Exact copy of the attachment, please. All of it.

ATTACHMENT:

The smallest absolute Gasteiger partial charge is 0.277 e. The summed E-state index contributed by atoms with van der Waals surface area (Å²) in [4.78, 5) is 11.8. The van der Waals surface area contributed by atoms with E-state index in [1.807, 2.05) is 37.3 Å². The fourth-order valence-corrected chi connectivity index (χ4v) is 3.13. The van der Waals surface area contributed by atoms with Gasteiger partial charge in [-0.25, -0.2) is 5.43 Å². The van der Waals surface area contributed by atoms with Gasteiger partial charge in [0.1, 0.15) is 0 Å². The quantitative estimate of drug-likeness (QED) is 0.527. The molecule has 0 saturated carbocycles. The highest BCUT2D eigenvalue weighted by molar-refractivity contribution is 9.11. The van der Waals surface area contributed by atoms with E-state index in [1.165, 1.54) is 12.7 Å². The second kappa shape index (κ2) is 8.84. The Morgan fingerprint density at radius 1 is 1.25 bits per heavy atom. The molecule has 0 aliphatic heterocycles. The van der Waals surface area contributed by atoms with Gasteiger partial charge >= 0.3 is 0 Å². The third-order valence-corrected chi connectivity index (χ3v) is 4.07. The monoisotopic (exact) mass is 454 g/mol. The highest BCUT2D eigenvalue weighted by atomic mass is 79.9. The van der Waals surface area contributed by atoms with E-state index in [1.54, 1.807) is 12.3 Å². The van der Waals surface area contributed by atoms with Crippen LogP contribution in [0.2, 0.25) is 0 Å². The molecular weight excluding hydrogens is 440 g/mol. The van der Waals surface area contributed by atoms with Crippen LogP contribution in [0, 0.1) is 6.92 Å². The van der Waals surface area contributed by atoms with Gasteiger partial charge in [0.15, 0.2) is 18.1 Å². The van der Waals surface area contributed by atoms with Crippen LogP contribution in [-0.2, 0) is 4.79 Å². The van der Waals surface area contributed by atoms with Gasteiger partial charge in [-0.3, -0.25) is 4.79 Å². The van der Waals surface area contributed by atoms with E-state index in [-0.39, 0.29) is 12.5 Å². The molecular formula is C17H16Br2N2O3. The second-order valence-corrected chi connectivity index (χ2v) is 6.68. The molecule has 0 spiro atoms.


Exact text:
The smallest absolute Gasteiger partial charge is 0.277 e. The summed E-state index contributed by atoms with van der Waals surface area (Å²) in [4.78, 5) is 11.8. The van der Waals surface area contributed by atoms with E-state index in [1.807, 2.05) is 37.3 Å². The fourth-order valence-corrected chi connectivity index (χ4v) is 3.13. The van der Waals surface area contributed by atoms with Gasteiger partial charge in [-0.25, -0.2) is 5.43 Å². The van der Waals surface area contributed by atoms with Gasteiger partial charge in [0.1, 0.15) is 0 Å². The quantitative estimate of drug-likeness (QED) is 0.527. The molecule has 0 saturated carbocycles. The highest BCUT2D eigenvalue weighted by molar-refractivity contribution is 9.11. The van der Waals surface area contributed by atoms with E-state index in [1.165, 1.54) is 12.7 Å². The second kappa shape index (κ2) is 8.84. The Morgan fingerprint density at radius 1 is 1.25 bits per heavy atom. The molecule has 0 aliphatic heterocycles. The van der Waals surface area contributed by atoms with Gasteiger partial charge >= 0.3 is 0 Å². The third-order valence-corrected chi connectivity index (χ3v) is 4.07. The monoisotopic (exact) mass is 454 g/mol. The highest BCUT2D eigenvalue weighted by atomic mass is 79.9. The van der Waals surface area contributed by atoms with E-state index in [1.54, 1.807) is 12.3 Å². The van der Waals surface area contributed by atoms with Crippen LogP contribution in [0.2, 0.25) is 0 Å². The molecular weight excluding hydrogens is 440 g/mol. The van der Waals surface area contributed by atoms with Crippen LogP contribution in [0, 0.1) is 6.92 Å². The van der Waals surface area contributed by atoms with Gasteiger partial charge in [0.15, 0.2) is 18.1 Å². The van der Waals surface area contributed by atoms with Crippen LogP contribution in [-0.2, 0) is 4.79 Å². The van der Waals surface area contributed by atoms with Gasteiger partial charge in [-0.3, -0.25) is 4.79 Å². The van der Waals surface area contributed by atoms with E-state index in [-0.39, 0.29) is 12.5 Å². The molecular formula is C17H16Br2N2O3. The second-order valence-corrected chi connectivity index (χ2v) is 6.68. The molecule has 0 spiro atoms.